Pineda’s Future Suddenly Looks Bleak

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If the Yankees had drafted Tim Lincecum, he wouldn’t be Tim Lincecum. He’d be another failed prospect because of the Yankees ironclad rules and regulations placed on their pitchers under the pretense of “development” when, in reality, they’re feeding the organization’s inherent paranoia and concerns about perception.

This isn’t speculation nor is it a partisan attack. It’s history.

Michael Pineda had a disastrous start against the Phillies last night.

In what was supposedly the final audition for Pineda to seize a spot in the starting rotation in his “battle” with Freddy Garcia—yes, Freddy Garcia—Pineda allowed 6 runs and 7 hits in 2 2/3 innings against the Phillies.

Maybe we shouldn’t be surprised.

Immediately after the trade for Pineda, Yankees’ GM Brian Cashman told Jim Bowden of ESPN that Pineda “better improve the change-up & develop into a #1 starter or he will have made a mistake.”

We can debate Cashman and how stupid he’s made himself look with his behaviors, self-destructive shunning of the tight-lipped executive he once was and new outgoing personality—there may not be a connection between the litany of pitching mistakes he’s made and the “new” Brian—but there’s no debating what this organization has done to so many young and talented pitchers.

Add Pineda to the list.

If Pineda’s sore shoulder is indeed a serious issue, expect to hear a great deal about the other player they got in the trade—Jose Campos.

Campos is 19 and has never pitched at a level higher than A-ball, but the continued mentioning of his name was done more as a furtive bit of chicanery to shift the analysis of the trade to the distant future that may not come.

For this they surrendered both Jesus Montero and Hector Noesi.

Ask yourself this: What would be said by the likes of Mike Francesa, Michael Kay and any of the other Yankees apologists disguised as members of the media had this been the Mets or Red Sox who’d traded their top hitting prospect and good pitching prospect away for a young starter who’d made the All-Star team the previous year and if the Yankees began running him down publicly and proceeded to do everything possible to destroy him in his first spring training? What if those organizations were constantly discussing a kid in the low minors as the “key” to the trade?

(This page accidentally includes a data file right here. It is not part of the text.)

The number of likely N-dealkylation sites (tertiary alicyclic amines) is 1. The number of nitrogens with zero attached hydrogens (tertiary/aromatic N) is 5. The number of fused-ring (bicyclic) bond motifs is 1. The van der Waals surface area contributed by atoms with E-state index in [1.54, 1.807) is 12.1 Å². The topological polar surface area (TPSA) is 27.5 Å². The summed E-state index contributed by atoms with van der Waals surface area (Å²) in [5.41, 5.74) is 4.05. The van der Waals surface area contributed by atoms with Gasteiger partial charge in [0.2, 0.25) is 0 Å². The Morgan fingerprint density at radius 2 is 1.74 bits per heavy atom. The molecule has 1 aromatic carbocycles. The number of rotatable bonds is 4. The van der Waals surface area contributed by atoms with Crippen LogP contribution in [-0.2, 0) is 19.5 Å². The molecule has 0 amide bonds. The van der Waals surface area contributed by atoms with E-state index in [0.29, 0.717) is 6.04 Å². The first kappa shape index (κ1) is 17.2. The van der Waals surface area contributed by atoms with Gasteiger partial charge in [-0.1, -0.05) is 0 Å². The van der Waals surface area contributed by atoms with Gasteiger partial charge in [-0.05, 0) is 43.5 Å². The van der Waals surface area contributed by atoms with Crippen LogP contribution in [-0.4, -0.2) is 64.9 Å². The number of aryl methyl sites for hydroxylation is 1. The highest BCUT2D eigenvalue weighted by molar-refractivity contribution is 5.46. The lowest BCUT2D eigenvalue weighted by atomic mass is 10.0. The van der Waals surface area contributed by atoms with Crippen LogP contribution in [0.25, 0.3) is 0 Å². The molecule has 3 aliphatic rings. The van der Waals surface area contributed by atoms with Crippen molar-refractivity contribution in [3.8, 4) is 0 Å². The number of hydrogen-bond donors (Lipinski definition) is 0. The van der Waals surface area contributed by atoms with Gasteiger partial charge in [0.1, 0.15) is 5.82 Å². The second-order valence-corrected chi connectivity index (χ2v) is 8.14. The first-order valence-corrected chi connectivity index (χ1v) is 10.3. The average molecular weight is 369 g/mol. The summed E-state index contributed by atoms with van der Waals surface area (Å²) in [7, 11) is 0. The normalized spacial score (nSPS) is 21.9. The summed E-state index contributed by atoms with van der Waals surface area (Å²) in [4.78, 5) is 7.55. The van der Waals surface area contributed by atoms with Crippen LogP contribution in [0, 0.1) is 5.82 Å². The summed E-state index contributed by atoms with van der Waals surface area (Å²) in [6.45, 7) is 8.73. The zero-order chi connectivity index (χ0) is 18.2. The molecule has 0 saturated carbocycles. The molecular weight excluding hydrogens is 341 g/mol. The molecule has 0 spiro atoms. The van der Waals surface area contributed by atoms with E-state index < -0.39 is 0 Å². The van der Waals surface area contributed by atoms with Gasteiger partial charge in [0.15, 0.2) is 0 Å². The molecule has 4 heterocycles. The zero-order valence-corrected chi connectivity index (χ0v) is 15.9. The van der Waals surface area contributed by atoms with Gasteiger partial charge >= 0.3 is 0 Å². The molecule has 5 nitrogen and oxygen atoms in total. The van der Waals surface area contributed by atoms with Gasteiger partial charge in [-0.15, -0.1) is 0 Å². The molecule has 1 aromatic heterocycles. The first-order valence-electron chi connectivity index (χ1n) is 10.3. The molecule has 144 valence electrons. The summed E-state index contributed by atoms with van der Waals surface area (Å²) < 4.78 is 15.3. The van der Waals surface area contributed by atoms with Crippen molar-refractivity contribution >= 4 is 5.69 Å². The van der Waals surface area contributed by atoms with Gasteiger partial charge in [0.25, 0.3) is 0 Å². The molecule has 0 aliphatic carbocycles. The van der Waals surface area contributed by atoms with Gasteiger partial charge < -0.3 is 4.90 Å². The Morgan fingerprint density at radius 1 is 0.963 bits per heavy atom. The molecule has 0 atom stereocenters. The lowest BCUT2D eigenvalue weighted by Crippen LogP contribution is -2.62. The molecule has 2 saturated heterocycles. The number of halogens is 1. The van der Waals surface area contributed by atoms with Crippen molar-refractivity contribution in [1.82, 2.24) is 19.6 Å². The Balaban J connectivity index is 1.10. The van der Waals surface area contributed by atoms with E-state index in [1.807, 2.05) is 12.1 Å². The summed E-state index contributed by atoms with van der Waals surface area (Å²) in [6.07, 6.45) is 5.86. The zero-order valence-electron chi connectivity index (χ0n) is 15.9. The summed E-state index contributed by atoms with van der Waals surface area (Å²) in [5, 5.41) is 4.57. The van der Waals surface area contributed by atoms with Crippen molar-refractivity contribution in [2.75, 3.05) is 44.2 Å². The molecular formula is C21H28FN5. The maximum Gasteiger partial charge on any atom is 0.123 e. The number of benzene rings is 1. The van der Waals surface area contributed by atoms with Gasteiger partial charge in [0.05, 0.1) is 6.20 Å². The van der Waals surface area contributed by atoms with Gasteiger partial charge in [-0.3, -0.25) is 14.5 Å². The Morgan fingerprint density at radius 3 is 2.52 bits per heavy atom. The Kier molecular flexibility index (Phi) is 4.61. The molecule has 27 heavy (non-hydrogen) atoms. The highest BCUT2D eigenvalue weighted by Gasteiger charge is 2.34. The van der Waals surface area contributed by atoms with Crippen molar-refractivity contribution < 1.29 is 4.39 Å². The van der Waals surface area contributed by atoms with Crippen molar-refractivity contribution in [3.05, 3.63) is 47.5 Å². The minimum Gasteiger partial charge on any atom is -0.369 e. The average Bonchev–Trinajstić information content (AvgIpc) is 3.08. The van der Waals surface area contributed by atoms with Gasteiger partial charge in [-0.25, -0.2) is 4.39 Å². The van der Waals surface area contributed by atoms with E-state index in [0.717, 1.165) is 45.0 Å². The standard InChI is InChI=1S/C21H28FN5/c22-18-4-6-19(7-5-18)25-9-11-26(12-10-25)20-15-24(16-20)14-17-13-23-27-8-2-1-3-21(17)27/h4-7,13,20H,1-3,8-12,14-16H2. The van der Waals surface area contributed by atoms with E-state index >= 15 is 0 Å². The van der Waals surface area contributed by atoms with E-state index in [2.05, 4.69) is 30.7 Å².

Neither Francesa nor Kay have seen Campos; they wouldn’t know what they were looking at if they had. But the regurgitated analysis of him is going to go on unabated as a shield to protect the Yankees from having traded two top tier prospects for a pitcher they did everything they could to sabotage.

Even if Campos is the real deal, what have the Yankees done in recent years to make anyone believe that they’re going to develop him into a successful big league starter for them?

On one level, it’s funny that this is happening to the Yankees, a team whose sheer existence is predicated on them being “better” than everyone else.

On another level, they’ve taken superiorly gifted youngsters and committed organizational malpractice repeatedly.

Once the life’s dream of most young players to wind up with the Yankees, it’s evident that the last thing a pitcher will want is to wind up in pinstripes because it’s the death sentence to their careers.

Are people a product of their environment? Or are their traits inborn?

With the Yankees, I think we know the answer and Pitcher Protective Services needs to be created to step in before more careers are ruined.